≡ Menu

Majority Rule Isn’t As Straightforward As Many People Suppose It to Be

This new essay of mine at Law & Liberty was inspired by a curious Washington Post headline and report that appeared just hours after the U.S. Supreme Court announced the overturning of Roe v. Wade. A slice:

But there looms another issue, one grounded in the fact that Dobbs does not make abortion illegal. Dobbs merely returns to state governments the authority to restrict legal access to abortion. State governments are not obliged to so restrict. If the majority public opinion to which the Post refers can be interpreted, as seems reasonable, as opposition to at least some restrictions on abortion (rather than as opposition to some train of lawyerly reasoning), then it seems that the impact of the Dobbs ruling on policy will be minimal. State legislatures—which unequivocally are political institutions—will not restrict access to abortion.

Obviously, though, this last conclusion is too simplistic. While at least some restrictions on abortion might indeed be opposed by a majority of Americans as a whole, no state legislature is elected by Americans as a whole; each state legislature is elected only by citizens of that state. Even if a majority of Americans oppose restrictions on abortion, a majority of the citizens of one or more individual states—for example, Mississippi (the state that gave rise to the Dobbs litigation)—nevertheless might support such restrictions and vote accordingly.

This reality presumably plays a key role for the pundits and politicians who insist on the significance of the fact that at least some government-created restrictions on abortion are opposed by a majority of Americans. The presumption, apparently, is that if a majority of Americans support legal access to abortion, then this majoritarian preference should trump any contrary preference of a majority of voters at the state level.

Yet why? A foundational component of the constitutional structure of government in the United States is federalism. While reasonable people can, and do, debate over the proper allocation of power between the national government and the various state governments, few people not on the far Progressive left believe that state governments are, or should be, mere administrative units beholden to Washington. According both to custom and to the Constitution—its structure and the 10th amendment—each state government retains a vast scope to exercise police powers, as well as to choose the details of this exercise. States do so largely independently of each other and of the national government. Of course, majoritarian elections in each state determine which, and how, police powers are exercised. Why should, in any state, the preference of a majority of Americans prevail on the question of abortion over the preference of a majority of that state’s voters?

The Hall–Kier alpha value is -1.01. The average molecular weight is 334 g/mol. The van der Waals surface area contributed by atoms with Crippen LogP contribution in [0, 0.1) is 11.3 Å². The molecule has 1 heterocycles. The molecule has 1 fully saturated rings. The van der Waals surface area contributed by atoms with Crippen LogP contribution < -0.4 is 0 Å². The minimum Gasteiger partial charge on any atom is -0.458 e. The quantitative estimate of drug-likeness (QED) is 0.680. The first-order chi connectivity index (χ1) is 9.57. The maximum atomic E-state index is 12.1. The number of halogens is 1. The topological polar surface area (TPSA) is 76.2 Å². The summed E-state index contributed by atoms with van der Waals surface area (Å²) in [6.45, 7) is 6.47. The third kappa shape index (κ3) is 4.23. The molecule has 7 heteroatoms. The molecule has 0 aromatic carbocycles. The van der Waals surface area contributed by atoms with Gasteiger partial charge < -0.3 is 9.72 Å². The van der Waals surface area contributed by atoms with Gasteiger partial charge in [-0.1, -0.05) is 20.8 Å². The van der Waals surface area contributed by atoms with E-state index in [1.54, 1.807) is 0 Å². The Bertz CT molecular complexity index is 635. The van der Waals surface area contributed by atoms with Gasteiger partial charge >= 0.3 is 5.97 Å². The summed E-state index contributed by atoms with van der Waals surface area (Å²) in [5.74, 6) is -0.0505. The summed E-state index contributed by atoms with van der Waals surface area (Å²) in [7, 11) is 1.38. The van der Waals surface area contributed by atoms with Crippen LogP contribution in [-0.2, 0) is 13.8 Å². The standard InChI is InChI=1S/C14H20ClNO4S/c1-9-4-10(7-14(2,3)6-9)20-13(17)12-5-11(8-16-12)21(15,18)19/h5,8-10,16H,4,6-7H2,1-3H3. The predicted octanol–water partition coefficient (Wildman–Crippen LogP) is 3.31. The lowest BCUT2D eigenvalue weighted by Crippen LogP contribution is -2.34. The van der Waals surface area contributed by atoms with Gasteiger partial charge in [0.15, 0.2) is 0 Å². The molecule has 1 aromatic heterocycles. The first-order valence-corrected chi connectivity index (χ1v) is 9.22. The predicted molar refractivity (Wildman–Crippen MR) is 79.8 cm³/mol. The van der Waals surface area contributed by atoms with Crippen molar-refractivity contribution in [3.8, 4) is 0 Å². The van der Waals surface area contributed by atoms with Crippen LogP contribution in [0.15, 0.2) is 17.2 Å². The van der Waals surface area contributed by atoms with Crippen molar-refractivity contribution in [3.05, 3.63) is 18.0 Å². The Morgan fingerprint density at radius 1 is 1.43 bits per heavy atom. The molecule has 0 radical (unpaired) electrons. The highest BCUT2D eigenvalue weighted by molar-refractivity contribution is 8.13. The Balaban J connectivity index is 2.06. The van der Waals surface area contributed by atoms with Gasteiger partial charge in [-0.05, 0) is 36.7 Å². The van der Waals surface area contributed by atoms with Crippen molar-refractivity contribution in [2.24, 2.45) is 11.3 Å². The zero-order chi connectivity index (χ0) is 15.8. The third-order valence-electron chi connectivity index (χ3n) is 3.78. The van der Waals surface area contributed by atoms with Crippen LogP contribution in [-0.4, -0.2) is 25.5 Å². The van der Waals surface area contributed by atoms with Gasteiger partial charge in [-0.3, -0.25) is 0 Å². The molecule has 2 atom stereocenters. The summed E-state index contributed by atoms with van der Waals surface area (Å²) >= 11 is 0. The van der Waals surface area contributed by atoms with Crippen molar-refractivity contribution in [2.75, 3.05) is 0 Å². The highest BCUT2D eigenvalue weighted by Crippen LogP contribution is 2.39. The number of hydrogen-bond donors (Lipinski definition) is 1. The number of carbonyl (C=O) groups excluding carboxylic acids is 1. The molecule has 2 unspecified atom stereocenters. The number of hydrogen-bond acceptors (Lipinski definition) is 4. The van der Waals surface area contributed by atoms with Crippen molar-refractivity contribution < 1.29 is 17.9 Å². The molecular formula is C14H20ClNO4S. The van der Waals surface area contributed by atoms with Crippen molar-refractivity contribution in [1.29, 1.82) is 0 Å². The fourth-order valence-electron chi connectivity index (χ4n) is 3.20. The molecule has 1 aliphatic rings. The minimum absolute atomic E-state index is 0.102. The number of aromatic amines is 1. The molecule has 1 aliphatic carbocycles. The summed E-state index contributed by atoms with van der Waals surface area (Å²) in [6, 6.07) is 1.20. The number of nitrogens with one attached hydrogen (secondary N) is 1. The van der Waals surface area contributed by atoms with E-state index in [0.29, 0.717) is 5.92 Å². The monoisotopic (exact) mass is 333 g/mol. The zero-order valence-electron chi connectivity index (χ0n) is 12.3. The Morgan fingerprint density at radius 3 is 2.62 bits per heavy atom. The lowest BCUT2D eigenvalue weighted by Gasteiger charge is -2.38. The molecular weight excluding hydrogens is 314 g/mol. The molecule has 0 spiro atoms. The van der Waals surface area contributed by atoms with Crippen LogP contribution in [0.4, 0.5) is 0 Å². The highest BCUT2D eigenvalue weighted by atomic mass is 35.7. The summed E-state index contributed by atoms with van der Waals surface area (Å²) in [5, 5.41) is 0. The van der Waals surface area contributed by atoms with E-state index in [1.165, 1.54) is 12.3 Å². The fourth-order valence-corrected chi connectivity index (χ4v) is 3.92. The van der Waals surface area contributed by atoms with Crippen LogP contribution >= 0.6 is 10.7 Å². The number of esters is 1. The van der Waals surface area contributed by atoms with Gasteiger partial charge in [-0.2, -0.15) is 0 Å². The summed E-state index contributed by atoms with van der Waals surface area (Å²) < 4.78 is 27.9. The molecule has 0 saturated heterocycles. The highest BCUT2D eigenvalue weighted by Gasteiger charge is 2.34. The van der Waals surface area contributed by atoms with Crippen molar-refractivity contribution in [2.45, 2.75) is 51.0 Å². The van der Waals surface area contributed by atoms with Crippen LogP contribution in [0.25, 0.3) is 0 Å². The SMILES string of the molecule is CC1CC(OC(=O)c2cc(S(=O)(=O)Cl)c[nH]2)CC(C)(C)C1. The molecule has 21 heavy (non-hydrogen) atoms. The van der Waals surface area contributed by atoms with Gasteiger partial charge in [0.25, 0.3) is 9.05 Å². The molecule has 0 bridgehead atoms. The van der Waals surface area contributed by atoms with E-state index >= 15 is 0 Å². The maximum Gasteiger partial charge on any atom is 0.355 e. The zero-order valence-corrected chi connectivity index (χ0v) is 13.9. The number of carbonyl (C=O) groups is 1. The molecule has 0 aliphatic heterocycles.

Even if, contrary to fact, we Americans were in widespread agreement that the best form of government is simple and unconstrained majority rule, this agreement would not settle the question of the level at which majorities should rule. If someone insists that abortion policy should be set nationally and determined by the wishes of a majority of American voters as a whole, that person is then an opponent of majority rule from the perspective of majoritarians who believe that the relevant polity for determining abortion policy consists of citizens of each state, or perhaps of citizens of each county, city, or town.